200 Tender Years

Adults' view of children and their place in society has changed significantly and often in two centuries, as illustrated by a Winterthur exhibit

November 27, 1999|By Stephanie Shapiro | Stephanie Shapiro,SUN STAFF

WINTERTHUR, Del. -- One of the most startling objects in "KiDS!: 200 Years of Childhood," at the Winterthur Museum, Garden & Library, is a "walking stool." It is a rigid, late-18th century contraption on wheels, designed to help babies learn to walk.

Also known as a "go-cart," the stool, which has no seat, was thought to strengthen tiny limbs and prevented crawling, an enterprise some deemed unseemingly "animalistic."

This wooden relic would appall most parents today. Beyond illustrating antique child-rearing theories, though, it begs a provocative question: What hasn't changed over centuries of child-rearing? Each generation may pride itself on state-of-the-art parenting strategies, but does that stool/torture device really differ from those rolling gizmos contemporary parents have blithely plunked their young in (at least until declared unsafe and a deterrent to aspiring young walkers)?

In such understated ways, "KiDS!" also encourages viewers to imagine how today's theories and goods will play in coming centuries. What will vigilant parents in the mid-millennium think, for instance, of a civilization that produced classical CDs for prenatal consumers, the Mortal Kombat video game, not to mention those notorious walkers?

The exhibition's "perspective and hindsight" on how the concept of childhood has changed and remained the same is its greatest strength. Through artful use of furniture, toys, books, clothes, diaries, songs, games and accompanying narrative, curator Tracey Rae Beck has not just produced an engaging exhibit for children and adults. She gently reminds us as well that Americans' concern for the physical, intellectual and moral well-being of children predates Benjamin Spock, William J. Bennett and Mr. Rogers by hundreds of years.

Indirectly, the exhibit also admonishes the perfectionists among us that child-rearing was, is and always will be an imperfect art.

It is an art rarely practiced in isolation. Anyone who has ever enrolled a toddler in computer literacy class on the advice of a column knows the drill: "How children are taught, dressed, raised depends on parental beliefs and traditions," the exhibition catalog notes. "Parents, in turn, learn these values from society and from their own parents. Thus, differing perceptions of childhood over time are largely a social and cultural phenomenon and less a matter of individual choice."

Concept of childhood

By necessity, "KiDS!" thematically arranged around children at home, in learning environments and at play, is an exhibition of generalities.

Acknowledged at the outset is the practical impossibility of representing every nuance of childhood: "How past generations viewed childhood depended on many factors, including where individuals grew up, their parents' occupations, and their legal status as free, indentured, or enslaved Americans."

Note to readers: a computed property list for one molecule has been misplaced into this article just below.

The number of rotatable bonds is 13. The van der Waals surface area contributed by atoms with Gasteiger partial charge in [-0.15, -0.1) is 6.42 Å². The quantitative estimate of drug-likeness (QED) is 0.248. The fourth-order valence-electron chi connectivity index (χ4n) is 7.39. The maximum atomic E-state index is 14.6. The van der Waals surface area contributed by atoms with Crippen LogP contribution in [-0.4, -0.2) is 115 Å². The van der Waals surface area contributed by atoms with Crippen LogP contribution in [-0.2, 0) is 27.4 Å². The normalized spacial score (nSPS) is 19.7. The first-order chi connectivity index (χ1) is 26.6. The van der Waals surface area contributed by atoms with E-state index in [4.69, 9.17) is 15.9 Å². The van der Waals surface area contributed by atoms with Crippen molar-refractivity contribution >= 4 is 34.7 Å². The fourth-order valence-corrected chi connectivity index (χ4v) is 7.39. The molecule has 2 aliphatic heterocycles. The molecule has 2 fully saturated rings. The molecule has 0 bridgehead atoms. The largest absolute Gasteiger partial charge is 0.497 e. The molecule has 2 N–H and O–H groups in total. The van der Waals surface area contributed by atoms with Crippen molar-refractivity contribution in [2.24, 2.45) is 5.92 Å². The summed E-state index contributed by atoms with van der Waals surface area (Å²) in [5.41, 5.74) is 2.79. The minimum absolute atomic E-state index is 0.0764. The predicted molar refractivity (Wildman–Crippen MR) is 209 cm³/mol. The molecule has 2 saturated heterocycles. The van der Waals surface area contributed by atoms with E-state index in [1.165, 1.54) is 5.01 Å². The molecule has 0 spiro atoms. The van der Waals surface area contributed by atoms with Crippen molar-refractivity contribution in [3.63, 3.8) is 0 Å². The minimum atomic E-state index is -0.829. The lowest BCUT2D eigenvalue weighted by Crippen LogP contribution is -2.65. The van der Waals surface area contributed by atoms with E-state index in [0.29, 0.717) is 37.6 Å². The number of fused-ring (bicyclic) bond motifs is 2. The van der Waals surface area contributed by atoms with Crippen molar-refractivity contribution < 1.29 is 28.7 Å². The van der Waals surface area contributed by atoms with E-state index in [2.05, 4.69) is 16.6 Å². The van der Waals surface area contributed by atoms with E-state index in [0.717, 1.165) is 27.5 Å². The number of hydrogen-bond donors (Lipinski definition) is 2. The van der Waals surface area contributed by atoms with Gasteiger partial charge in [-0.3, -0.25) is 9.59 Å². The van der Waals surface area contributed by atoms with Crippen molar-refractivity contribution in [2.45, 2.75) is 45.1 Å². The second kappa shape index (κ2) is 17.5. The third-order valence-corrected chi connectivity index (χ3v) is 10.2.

Instead, the exhibit relies primarily on Winterthur's exhaustive decorative arts collection to show how the concept of childhood evolved among the middle class, the socio-economic group most receptive to change and, in the realm of child-rearing theories, debates and debacles, perhaps the most influential.

Each object on display speaks volumes about the challenges and joys of bringing children into a world fraught with peril. A tiny coffin, complete with a tiny skeleton, is an eerily matter-of-fact reminder that even for little ones, "facing death joyfully was considered a virtue "

A paper doll set called "Ellen, of the Naughty Girl Reclaimed" taught that poorly behaved children could lose it all, as did an early board game called "Newton's Virtue Rewarded and Vice Punished."

Books and toys about the brownies, elfin creatures that appeared on clothing, school supplies and stamp sets, prove that late 19th-century children were as passionate about fads as kids are today (see Pogs, yo-yos, Pokemon, etc.)

By way of directional speakers that project sound into discrete areas of the exhibit, visitors hear the words of notable American parents and children, from Puritan minister Cotton Mather, who resolves to spend more time with his children, to journalist Lincoln Steffens, who recalls his boyhood love of horses.

On video, Delaware schoolchildren demonstrate age-old games, including Thread the Needle, Oats, Pease, Beans and card pitching.

Handmade items such as a 1770 pincushion studded with the words "Welcome Little Stranger" and a 1771 "baptismal greeting" illustrate the momentous occasion of birth.

Ephemera such as a humorous illustration from "The School of Good Manners" that advises: "Spit not, cough not, nor blow thy nose at the table, if it may be avoided. But if there be necessity, do it aside, and without much noise," should give courage to parents who believe civility was something that existed only before their kids were born.

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